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clasp 2.0
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« Reply #12 on: 16 September 2008, 01:47:PM »

Hmm, yes but really, if you think about the average non-GP attending bloke, who i assume this campaign is aimed at, having some homos being huggy and kissy on the website would probably *exactly* confirm all his worst fears about what going to the doctor would say about him.

So while including some homo imagery might make a sub-set of the gay minority feel a bit better about themselves (we are now talking what- 25% of 2-5% of the male population) it could undermine the whole aim of the exercise for a far larger part of the target audience.

IMHO:  Time to take one for the team.

The disparities you talk about, nzdar, would probably be better served by a more tailored campaign at any rate.
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siryesir
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« Reply #13 on: 22 September 2008, 08:48:PM »

So while including some homo imagery might make a sub-set of the gay minority feel a bit better about themselves (we are now talking what- 25% of 2-5% of the male population) it could undermine the whole aim of the exercise for a far larger part of the target audience.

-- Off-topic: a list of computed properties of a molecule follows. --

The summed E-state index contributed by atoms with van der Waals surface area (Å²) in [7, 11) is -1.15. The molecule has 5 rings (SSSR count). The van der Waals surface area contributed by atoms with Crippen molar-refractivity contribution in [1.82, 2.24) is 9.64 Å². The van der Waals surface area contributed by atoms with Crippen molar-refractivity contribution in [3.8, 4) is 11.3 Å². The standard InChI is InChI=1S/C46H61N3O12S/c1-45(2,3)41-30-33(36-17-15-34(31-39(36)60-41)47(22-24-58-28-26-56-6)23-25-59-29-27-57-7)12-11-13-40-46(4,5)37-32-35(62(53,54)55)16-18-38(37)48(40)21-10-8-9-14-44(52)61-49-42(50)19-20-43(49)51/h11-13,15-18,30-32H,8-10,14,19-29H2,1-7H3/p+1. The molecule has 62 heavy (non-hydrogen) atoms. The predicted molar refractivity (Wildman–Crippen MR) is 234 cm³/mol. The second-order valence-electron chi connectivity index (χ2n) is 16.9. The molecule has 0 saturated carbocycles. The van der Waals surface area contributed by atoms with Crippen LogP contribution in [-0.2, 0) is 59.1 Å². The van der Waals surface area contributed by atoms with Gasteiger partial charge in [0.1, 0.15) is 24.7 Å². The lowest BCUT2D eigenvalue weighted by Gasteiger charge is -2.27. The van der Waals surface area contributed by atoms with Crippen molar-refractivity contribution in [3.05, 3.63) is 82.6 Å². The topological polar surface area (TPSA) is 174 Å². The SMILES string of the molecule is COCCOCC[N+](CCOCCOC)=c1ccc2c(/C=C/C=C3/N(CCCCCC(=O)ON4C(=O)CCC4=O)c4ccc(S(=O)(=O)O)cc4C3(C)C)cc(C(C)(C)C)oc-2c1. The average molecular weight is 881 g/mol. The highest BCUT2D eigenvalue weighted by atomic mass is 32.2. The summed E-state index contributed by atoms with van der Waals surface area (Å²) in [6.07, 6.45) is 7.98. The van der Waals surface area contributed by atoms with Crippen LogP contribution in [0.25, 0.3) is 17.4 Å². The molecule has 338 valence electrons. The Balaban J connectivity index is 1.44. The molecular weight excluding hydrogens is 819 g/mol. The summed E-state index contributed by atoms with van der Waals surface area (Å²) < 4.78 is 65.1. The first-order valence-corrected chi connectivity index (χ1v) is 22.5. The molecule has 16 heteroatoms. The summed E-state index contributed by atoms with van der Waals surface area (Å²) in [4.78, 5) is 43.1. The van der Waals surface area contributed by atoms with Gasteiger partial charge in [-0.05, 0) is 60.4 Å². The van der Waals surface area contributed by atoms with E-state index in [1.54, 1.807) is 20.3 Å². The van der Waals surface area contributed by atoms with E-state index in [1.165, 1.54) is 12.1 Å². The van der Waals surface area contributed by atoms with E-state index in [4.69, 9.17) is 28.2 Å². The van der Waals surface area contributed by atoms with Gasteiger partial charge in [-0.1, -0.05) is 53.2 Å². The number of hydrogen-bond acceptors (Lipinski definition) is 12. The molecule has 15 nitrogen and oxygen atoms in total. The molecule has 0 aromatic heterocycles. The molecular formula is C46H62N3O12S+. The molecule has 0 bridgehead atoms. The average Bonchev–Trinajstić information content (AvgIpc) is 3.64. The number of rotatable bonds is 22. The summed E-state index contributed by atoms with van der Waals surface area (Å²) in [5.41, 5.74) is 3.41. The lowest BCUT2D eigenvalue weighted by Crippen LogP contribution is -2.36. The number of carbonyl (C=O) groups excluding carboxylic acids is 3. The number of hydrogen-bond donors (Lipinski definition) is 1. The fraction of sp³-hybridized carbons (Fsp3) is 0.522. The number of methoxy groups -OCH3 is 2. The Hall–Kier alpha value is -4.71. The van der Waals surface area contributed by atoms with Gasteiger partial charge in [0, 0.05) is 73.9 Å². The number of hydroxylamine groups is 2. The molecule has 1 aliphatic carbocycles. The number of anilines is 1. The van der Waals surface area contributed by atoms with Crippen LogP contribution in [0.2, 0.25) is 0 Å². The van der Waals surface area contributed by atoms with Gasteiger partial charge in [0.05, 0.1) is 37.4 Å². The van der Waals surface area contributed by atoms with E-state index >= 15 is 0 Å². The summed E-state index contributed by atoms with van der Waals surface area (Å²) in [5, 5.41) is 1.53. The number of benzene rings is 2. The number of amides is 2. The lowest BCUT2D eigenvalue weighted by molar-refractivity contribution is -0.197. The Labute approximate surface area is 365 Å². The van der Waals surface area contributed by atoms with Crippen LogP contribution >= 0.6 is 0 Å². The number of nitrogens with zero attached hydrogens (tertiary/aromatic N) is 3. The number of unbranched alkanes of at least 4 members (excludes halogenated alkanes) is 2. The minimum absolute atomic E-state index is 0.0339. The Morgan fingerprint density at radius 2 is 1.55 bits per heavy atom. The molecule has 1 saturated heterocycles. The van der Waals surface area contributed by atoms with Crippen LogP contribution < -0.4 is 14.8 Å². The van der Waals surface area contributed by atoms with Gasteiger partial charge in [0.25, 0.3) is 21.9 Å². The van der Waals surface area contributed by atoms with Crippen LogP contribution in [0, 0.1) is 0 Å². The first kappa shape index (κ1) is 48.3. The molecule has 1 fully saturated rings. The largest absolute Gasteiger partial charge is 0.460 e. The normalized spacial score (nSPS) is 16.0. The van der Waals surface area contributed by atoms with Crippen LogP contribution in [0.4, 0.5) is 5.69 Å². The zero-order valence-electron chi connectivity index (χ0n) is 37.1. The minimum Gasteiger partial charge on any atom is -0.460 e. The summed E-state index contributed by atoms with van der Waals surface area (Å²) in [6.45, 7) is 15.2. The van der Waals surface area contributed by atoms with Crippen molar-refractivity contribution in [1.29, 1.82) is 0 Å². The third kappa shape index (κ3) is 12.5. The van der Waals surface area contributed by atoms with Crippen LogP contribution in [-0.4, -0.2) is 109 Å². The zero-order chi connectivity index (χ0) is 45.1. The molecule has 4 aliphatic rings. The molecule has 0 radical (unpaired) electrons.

The disparities you talk about, nzdar, would probably be better served by a more tailored campaign at any rate.

Just men without women draiped on them would do it for me...they could easily have thrown in a sexually unstated single guy...of any age.
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nzdar
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« Reply #14 on: 22 September 2008, 09:50:PM »



Just men without women draiped on them would do it for me...they could easily have thrown in a sexually unstated single guy...of any age.

agreed, they could have easily have made an effort